Pathological vs. Cultural Point of View on Deafness

In deaf culture, people often talk about the "pathological" versus the "cultural" view of deafness. Both hearing and deaf people can adopt either point of view.

The pathologic view tends to look at deafness as a disability that can be corrected via medical treatment so the deaf person is "normalized." In contrast, the cultural view embraces the identity of being deaf but does not necessarily reject medical aid.

As you might imagine, these two opposing views can strike up quite the debate. It's good for both deaf and hearing people to understand both perspectives.

Deaf school children sign to each other in School class room
Brian Mitchell / Getty Images

Pathologic Perspective on Deafness

In the pathologic, or medical, point of view, the focus is on the amount of hearing loss and how to correct it. Correction is done by using cochlear implants and hearing aids as well as learning speech and lipreading.

The emphasis is on making the deaf person appear as "normal" as possible. This approach takes the perspective that the ability to hear is to be considered "normal" and, therefore, deaf people are not "normal."

Some people who subscribe to this point of view may also believe that a deaf person has learning, mental, or psychological problems. This is especially true of the learning part.

It is true that being unable to hear makes it more difficult to learn the language. However, many parents of newly identified deaf children are warned that their child may have a "fourth-grade reading level," a possibly outdated statistic. That can scare the parents into committing to the pathological point of view.

A deaf person who is focused on the pathological perspective may declare, "I'm not deaf, I'm hard of hearing!"

Cultural Perspective on Deafness

Deaf and hearing people who adopt the cultural perspective embrace deafness as a unique difference and do not focus on the disability aspect. Sign language is accepted. In fact, it may be viewed as the natural language of deaf people because visual communication is a natural way to respond when you cannot hear.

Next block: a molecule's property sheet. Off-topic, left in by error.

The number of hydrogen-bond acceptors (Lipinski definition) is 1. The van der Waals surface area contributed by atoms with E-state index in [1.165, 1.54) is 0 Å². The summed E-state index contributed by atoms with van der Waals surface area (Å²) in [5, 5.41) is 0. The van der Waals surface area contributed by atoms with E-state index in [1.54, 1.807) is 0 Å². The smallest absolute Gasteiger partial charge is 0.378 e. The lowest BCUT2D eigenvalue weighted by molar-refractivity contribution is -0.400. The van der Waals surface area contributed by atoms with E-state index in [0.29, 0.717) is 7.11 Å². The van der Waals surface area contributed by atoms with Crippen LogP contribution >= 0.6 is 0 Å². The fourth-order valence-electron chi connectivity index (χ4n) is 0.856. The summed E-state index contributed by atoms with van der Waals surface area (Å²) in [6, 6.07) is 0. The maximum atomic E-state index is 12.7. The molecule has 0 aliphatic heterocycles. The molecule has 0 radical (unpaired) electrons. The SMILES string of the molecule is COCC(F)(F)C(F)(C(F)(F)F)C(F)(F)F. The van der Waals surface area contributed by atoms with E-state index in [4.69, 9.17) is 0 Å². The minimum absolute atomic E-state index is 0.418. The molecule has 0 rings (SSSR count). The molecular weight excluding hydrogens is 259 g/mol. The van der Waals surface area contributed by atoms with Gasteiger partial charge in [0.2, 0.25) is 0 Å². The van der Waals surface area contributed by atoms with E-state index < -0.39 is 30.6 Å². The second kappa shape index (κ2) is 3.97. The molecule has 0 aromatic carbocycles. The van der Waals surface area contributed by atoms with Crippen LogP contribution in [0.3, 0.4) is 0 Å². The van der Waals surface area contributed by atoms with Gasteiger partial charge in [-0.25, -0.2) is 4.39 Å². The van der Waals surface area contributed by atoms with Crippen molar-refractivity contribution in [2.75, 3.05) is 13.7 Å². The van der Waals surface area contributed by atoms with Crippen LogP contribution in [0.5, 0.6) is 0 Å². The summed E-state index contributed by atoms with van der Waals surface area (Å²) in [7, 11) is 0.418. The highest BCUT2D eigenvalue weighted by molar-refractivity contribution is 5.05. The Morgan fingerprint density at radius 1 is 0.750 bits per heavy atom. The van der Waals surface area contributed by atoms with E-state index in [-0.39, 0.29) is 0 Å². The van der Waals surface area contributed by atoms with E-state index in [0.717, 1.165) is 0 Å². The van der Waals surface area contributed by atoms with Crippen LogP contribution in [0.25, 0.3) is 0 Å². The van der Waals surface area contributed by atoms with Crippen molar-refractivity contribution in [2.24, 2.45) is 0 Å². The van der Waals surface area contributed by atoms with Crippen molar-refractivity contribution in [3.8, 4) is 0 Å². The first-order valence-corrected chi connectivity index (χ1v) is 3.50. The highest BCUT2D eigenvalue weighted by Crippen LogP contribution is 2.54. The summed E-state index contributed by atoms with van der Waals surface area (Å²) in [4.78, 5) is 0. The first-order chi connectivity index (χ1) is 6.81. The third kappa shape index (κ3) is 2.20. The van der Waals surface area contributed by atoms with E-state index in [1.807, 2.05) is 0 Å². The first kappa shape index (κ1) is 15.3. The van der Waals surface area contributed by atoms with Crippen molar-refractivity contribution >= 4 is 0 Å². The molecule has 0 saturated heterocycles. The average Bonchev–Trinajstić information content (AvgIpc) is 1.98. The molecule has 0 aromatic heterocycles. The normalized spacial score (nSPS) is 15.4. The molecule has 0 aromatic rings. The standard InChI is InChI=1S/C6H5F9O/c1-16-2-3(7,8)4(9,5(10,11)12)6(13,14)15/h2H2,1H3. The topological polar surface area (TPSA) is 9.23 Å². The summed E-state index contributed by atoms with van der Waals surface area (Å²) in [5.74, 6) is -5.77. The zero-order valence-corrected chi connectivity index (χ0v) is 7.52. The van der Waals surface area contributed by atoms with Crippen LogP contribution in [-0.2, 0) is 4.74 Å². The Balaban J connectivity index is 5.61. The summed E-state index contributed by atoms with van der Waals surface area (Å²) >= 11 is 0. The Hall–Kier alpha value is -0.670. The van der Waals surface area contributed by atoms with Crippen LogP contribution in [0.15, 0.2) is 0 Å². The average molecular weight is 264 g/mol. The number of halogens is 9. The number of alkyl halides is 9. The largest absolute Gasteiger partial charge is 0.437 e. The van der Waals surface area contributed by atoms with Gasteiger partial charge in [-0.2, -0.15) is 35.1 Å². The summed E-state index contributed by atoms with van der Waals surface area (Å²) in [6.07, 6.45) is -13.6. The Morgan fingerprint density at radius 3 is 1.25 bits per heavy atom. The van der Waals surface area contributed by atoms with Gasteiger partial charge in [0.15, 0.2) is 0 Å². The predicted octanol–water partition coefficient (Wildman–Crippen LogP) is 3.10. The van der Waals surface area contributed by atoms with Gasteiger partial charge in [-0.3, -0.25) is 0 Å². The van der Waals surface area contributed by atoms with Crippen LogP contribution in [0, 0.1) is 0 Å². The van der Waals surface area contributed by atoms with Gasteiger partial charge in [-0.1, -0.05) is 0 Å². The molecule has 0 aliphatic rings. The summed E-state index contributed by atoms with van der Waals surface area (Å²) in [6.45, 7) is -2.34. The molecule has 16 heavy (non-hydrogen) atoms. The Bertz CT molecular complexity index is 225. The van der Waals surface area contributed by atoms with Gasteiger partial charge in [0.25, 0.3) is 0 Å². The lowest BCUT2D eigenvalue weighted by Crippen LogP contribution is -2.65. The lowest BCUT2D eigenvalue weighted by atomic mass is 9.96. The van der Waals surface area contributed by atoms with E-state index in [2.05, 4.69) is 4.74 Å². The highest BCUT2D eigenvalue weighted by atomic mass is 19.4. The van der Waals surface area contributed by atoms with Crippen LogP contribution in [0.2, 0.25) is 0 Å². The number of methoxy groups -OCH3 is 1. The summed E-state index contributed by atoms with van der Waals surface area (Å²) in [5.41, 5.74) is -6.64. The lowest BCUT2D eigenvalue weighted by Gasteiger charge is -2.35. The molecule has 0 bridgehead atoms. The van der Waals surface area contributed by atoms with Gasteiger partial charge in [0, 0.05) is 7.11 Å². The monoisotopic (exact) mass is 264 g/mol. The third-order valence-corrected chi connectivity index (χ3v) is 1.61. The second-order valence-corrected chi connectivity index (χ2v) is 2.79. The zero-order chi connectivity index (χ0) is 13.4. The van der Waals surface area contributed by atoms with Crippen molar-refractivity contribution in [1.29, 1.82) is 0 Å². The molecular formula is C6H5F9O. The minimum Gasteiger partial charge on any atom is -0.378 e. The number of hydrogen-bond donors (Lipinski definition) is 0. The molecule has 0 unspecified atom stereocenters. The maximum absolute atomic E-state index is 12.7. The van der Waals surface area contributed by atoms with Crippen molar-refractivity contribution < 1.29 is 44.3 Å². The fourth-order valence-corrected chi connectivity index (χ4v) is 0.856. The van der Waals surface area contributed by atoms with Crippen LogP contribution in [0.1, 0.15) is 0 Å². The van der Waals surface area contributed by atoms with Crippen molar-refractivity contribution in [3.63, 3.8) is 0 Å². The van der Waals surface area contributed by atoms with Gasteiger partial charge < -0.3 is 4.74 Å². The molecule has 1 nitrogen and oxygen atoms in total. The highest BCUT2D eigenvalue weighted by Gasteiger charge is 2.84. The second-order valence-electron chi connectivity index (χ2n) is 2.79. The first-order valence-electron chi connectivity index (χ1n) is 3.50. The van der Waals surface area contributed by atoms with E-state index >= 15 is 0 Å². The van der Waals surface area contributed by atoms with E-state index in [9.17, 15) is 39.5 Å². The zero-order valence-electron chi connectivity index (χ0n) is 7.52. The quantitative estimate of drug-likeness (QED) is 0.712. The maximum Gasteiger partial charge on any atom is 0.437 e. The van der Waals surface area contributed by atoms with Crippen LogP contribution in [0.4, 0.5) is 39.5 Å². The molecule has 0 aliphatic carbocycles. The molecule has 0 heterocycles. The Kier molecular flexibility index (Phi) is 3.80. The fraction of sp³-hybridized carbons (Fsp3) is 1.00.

In this view, deafness is something to be proud of. That is why terms like "deaf pride" and "deafhood" are sometimes used.

From the cultural perspective, the actual degree of hearing loss does not matter. Hard of hearing people can call themselves deaf. Cochlear implants are considered a tool akin to hearing aids and not a permanent fix for deafness.

Who Takes What View?

In an era where cultural deaf people opt for cochlear implants and embrace learning to talk and lipread, how do you distinguish between the two viewpoints? A good way might be through this hypothetical example of parents with a deaf child:

  • Parent A: My child is deaf. With a cochlear implant and good speech training, my child will learn to talk and will be mainstreamed. People will not be able to tell that my child is deaf.
  • Parent B: My child is deaf. With both sign language and a cochlear implant, along with good speech training, my child will be able to communicate with both hearing and deaf people. My child may or may not be mainstreamed. People may or may not be able to tell that my child is deaf, and it does not matter if they can or can not.

Interesting Discussions to Pursue

As with any debate such as this, there are many opinions on the matter. You will find that a number of writers and studies have examined this sociological-medical debate in great detail and it makes for fascinating reading.

For instance, the book Damned for Their Difference by Jan Branson and Don Miller examines how the pathological point of view came to be. It's a historical look that begins in the 17th century and studies the discrimination and "disability" associated with deaf people over the last few centuries.

Another book looks at the cultural perspective and is titled "Cultural and Language Diversity and the Deaf Experience." Many people associated with the deaf community contributed to this book. It's an attempt to view "deaf people as a culturally and linguistically distinguished minority group."

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